A Petition of divers Parishes, Townships, Hamlets, and Places, within the County of Hereford, was presented to the House, and read; setting forth, That many useful Commodities, which the said County affords, are become a mere Drug, and not worth the Rearing, for want of cheap Carriage; so, on the other hand, the said County wants other Commodities, as Salt, Coals, and other things; all which Necessities may be remedied, by making the Rivers Wye and Lugg, in the County of Hereford, navi gable; which will not only be a great Advantage to the said County, but to the Kingdom in general: And praying, That an Act may pass, this Parliament, for removing all Obstructions that may hinder the Navigation of the said Rivers; the County being willing to make the Proprietors of the Mills and Weirs thereon what Satisfaction the House shall think reasonable.
Wye and Lugg Navigation.
A Petition of the Bailiff, High Steward, Recorder, Justices of the Peace, and all the capital Burgesses, of the Borough of Leominster, in the County of Hereford, . . . . . setting forth, That the County of Hereford produceth Abundance of useful Commodities, which might be communicated to other Parts of this Kingdom, to the Advantage of all in general, if there was a free Passage by Water in the Rivers Wye and Lugg; but, by reason of several Mills and Weirs upon the said Rivers, Commerce with their Neighbours is lost; and Land-carriage is so excessive dear, and none at all in the most useful Seasons of the Year, by reason of the Deepness of the Roads, that their Commodities are scarcely worth the Propagating: And praying the Removal of all Obstructions in making the Rivers of Wye and Lugg, in the County of Hereford, navigable.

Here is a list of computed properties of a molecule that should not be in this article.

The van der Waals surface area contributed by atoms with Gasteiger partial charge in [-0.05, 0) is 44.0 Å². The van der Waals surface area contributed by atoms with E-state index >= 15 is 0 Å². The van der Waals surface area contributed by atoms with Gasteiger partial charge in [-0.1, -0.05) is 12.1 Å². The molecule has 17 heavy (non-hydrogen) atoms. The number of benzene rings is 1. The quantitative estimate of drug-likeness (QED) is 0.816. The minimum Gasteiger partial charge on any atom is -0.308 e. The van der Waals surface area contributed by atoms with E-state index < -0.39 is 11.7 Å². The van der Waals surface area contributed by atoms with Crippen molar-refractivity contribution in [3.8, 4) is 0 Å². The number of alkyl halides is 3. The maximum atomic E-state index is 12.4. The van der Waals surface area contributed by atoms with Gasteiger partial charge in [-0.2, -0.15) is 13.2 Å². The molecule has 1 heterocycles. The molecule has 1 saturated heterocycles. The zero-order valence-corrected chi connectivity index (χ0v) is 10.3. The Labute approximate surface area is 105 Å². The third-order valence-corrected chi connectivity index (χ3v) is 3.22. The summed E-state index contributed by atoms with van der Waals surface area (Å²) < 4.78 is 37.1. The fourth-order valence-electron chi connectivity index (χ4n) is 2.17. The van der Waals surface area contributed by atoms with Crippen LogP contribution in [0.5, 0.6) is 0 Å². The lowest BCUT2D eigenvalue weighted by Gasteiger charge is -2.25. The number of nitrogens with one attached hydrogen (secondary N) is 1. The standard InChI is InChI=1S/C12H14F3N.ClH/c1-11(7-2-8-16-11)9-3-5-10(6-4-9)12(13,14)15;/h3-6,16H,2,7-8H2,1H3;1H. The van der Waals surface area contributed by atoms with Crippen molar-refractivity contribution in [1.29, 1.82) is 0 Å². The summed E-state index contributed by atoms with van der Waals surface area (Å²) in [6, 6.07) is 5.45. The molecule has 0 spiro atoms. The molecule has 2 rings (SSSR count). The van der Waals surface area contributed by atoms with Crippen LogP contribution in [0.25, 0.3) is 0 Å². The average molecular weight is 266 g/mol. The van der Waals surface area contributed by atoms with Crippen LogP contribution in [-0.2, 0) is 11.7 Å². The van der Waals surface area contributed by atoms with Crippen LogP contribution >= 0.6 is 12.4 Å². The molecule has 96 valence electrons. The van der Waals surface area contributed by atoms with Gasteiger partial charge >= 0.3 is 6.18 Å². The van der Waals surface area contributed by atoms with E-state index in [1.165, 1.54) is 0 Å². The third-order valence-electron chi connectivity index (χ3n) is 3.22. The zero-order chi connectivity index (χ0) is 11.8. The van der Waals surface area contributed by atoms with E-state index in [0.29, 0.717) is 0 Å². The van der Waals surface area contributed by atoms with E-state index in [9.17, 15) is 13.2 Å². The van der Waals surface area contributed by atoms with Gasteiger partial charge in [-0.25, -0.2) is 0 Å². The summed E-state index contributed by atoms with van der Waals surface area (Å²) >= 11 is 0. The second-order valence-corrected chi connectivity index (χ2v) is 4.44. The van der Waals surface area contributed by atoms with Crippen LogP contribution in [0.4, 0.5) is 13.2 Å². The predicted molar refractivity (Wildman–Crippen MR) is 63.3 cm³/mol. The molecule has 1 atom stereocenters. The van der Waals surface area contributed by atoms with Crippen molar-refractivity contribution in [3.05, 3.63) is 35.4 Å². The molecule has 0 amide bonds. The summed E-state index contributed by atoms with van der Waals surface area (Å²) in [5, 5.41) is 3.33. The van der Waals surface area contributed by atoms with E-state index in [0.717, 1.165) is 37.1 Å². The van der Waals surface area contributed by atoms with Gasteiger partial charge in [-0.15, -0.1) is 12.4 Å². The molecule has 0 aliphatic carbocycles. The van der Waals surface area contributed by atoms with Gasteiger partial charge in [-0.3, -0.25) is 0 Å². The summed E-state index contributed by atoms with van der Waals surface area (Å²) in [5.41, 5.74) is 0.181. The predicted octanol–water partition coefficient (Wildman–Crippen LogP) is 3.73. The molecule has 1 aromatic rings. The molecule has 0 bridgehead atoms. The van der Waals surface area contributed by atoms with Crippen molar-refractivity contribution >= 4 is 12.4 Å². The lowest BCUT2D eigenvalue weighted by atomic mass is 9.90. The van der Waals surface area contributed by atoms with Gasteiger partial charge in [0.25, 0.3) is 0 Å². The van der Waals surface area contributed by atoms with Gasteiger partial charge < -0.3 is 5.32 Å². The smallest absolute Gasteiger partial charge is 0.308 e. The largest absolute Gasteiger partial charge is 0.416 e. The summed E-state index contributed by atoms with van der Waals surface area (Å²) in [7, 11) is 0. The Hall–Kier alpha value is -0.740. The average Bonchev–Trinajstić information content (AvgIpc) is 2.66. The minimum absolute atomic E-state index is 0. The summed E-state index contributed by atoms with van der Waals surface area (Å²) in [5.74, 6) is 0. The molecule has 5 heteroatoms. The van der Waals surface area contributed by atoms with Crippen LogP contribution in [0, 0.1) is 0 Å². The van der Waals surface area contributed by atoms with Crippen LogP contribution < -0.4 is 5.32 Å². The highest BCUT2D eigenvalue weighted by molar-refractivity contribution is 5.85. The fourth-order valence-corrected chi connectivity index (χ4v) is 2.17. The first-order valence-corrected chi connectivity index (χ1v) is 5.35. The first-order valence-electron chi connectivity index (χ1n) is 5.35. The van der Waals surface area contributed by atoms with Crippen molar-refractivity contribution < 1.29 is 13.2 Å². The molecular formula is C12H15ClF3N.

Commissioners of Accounts.
Duty on Coals.
A Petition of the Mayor, Aldermen, and Citizens, of the City of Worcester, in Council assembled, was presented to the House, and read; setting forth, That the said City is very populous, and is served with Coals from the River Severne; and, by reason of the Cloathing-Trade many Hundreds of the poorer Sort inhabit there: That the late Dearness of Dread hath sufficiently shewn their Inclination to mutiny: And Fire is as necessary to comfort the Body: That notwithstanding the City did lay out 200 l. in Coals, to supply the Use of the Poor in the Winter at a low Rate; yet they ramble, and destroy the neighbouring Woods and Fences, which does occasion great Inconveniencies: And praying, That the Tax upon Coals may be totally taken away, or made easier to the Poor.